1 x 1-hour lecture weekly
1 x 1-hour workshop weekly
1 9 Units of level one ENGL topics
2 4.5 Units of level one ENGL
3 COMS1001 - Academic and Professional Communication
Must Satisfy: ((1) or (2 and 3))
Enrolment not permitted
1 of ENGL2260, ENGL3114 has been successfully completed
Topic description
Why do we read for leisure? And what influences the reading choices we make? Twenty-first Century Literature: Texts and Contexts examines a selection of prize-winning, acclaimed and/or notorious twenty-first century fictions and non-fictions. We follow the commercial and critical circulation of these works. We explore some of the cultural and institutional contexts that shape contemporary literature: publishing, bookshops and on-line selling, authors as celebrities, literary prizes and festivals, the prevalence of book clubs, the function of contemporary literature in schools and universities, and literary censorship. We examine the impact of these cultural and institutional forces in light of literary theories of authorship and readership.
Educational aims
This topic aims to:

  • encourage students to read and critically interpret a range of twenty-first century fictions and non-fictions

  • explore literary theories of genre, authorship and readership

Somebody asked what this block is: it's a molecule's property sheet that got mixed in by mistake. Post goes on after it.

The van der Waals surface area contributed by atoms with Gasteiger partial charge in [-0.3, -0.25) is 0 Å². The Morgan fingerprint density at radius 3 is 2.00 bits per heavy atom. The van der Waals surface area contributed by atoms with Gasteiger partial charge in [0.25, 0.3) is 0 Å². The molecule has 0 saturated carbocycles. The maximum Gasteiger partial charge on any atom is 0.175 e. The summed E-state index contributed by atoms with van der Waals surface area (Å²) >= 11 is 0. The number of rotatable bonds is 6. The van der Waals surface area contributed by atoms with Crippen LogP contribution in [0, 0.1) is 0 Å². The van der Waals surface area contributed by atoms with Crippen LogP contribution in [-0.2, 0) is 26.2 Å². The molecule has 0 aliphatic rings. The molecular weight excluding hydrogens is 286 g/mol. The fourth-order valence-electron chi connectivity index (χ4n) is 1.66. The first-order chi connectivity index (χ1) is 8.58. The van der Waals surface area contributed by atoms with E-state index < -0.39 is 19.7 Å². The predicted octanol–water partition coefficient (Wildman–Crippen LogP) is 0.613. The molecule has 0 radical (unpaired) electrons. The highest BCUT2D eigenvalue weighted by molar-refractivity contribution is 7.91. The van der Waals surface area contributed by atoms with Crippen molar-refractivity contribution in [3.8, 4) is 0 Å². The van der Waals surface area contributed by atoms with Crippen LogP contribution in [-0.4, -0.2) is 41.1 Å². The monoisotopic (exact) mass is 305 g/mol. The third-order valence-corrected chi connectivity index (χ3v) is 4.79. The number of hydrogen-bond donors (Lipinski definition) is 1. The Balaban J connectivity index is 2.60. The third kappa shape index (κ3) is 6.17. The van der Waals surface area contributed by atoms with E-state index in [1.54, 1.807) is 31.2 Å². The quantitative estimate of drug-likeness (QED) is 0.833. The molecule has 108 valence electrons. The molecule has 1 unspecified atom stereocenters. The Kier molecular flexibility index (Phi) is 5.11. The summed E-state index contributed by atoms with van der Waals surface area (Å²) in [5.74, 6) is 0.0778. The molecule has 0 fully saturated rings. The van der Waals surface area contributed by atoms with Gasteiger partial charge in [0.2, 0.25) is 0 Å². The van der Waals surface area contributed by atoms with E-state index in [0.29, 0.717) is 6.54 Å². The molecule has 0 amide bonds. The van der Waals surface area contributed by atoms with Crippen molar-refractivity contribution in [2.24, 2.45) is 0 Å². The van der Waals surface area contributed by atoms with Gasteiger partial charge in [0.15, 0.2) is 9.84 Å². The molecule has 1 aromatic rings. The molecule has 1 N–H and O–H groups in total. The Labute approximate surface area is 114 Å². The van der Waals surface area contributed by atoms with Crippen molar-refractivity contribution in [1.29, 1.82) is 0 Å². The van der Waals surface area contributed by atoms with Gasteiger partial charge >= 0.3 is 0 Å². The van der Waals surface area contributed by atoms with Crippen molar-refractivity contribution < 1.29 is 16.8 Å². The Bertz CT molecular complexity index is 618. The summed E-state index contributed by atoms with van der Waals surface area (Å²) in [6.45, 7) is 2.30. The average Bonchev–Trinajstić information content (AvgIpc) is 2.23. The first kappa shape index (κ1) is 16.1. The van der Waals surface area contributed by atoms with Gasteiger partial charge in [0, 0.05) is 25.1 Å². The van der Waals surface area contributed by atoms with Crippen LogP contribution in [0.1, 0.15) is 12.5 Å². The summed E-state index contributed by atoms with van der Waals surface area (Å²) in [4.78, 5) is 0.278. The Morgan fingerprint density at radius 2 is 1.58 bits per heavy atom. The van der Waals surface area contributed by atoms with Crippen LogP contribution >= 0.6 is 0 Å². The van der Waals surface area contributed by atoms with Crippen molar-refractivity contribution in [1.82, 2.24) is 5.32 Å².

• explore cultural theories of consumption, value, and taste

  • reflect upon and compare literary industries

  • encourage students' research and application of primary and secondary literary/cultural studies sources

  • connect issues from this topic to contemporary life/politics

  • provide opportunities for students to practise written forms

  • further develop students' oral and written communication skills

  • encourage self-directed learning and collaborative learning
Expected learning outcomes
By the end of this topic, students will be able to intelligently discuss the following questions and concepts:

  • What is Literature?

  • What is popular fiction?

  • Literary consumption

  • Reading communities

  • The Death of the Author

  • The politics of representation (for example, representing disability, religion or sexualities)

  • Literature as social action